4. Return the short ribs to the pot and add 2 cups water or enough to just about cover the meat. Add the thyme bundle and bay leaves. Cover the pot and place in the preheated oven for about 3 hours (yes really—you cannot overcook this!). Check periodically during the cooking process and add more water if needed. Halfway through the cooking time, turn the ribs over and add the remaining carrots. After 3 hours, the meat should be fall-off-the-bones tender. Reduce the heat to 250 degrees F. Remove the lid, add the olives and parsley and cook for another 20 minutes to get nice and brown and to let the sauce reduce.  Spoon over the carb of your choice, sprinkle with more chopped fresh herbs (parsley and chives) and serve! 

Madewell Makes: Dim Sum Dumplings

by Marcy Roberts

I love eating Chinese-style dumplings this time of year, but at most traditional restaurants you can really only get two kinds: veggie or meat. So I thought, why not combine them? Here’s my favorite (healthier) way to do it:

Serve these as an appetizer or make them a meal by adding steamed spinach and carrots to your plate—and don’t forget the chopsticks.

Makes 24–30 dumplings

1 cup chopped bok choy stalks
2 cups chopped bok choy leaves
1 lb. ground turkey and/or pork
1/2 cup minced scallions
2-3 Tbsp. peeled and grated ginger
Tbsp. minced garlic
Tbsp. white rice wine or mirin
1 egg, lightly beaten
Tbsp. peanut or vegetable oil
Tbsp. sesame oil
Tbsp. soy sauce
Tbsp. cornstarch
2 tsp. sugar
Tbsp. sriracha (optional)
1 package of wonton wrappers (you can find these in the frozen aisle in most grocery stores or Asian specialty markets)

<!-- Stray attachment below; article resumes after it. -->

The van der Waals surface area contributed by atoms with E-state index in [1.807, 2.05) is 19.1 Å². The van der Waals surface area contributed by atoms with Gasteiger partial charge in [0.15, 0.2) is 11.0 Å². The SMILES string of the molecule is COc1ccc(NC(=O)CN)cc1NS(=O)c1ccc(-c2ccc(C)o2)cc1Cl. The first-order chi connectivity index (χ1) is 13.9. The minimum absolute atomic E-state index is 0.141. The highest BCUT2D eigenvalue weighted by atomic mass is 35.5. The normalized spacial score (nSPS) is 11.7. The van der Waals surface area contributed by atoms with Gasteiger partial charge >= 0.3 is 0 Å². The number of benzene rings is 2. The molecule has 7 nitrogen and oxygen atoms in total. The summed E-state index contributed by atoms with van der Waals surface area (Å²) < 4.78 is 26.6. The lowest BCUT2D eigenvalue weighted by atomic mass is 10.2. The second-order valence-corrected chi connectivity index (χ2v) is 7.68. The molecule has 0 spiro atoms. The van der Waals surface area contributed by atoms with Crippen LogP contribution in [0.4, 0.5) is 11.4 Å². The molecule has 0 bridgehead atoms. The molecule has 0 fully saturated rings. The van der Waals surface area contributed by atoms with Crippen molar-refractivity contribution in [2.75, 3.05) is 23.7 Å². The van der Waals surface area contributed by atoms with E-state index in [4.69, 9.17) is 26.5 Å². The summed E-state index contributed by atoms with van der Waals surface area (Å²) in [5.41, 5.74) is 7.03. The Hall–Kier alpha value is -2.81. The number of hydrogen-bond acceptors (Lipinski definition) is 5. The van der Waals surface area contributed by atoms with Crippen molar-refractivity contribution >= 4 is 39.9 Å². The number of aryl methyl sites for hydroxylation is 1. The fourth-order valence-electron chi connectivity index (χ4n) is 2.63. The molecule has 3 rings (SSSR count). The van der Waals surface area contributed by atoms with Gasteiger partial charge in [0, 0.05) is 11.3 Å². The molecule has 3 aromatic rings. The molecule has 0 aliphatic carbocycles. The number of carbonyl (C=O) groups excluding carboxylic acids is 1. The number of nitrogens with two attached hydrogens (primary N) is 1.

1/2 cup soy sauce
1 scallion, very thinly sliced
1/4 cup rice vinegar
1 tsp. sugar
2 tsp. sesame oil

Bring a pot of salted water to a boil over high heat. Add the bok choy stalks and allow the water to return to a boil. Add the bok choy leaves and blanch for 1 minute or until the leaves turn bright green. Immediately remove bok choy and place into a bowl of ice water. Once the leaves/stems have cooled, squeeze out all excess water.

Heat the oil in a small saute pan over medium heat and add the scallions, ginger and garlic. Cook until fragrant, about 2 to 3 minutes, then remove from heat.

In a large bowl, place the bok choy, scallion mixture and all of the remaining filling ingredients. Mix together until thoroughly combined. Cover and refrigerate for at least 3 hours or overnight. The longer it rests, the easier it will be to work with.

Arrange 4 wrappers on a work surface (keep remaining wrappers covered with plastic wrap or a paper towel) and mound a tablespoon of filling in center of each. Lightly moisten edge of wrappers with a finger dipped in water. Working with one at a time, gather opposite corners of the wrapper around filling, pressing together to seal, then fold up remaining 2 corners into the point and seal all edges. You’ll make a square dumpling that looks a bit like an envelope. Continue with the remaining wrappers and filling and you’ll end up making between 24 and 30 dumplings.

Generously oil bottom of colander-steamer insert and bring a few inches of water to a boil in pot so that bottom of insert sits above water. Arrange dumplings, about 1/2 inch apart, in insert and steam over moderate heat, covered, until dough is translucent and filling is just cooked through, about 12-15 minutes.  Enjoy with soy dipping sauce.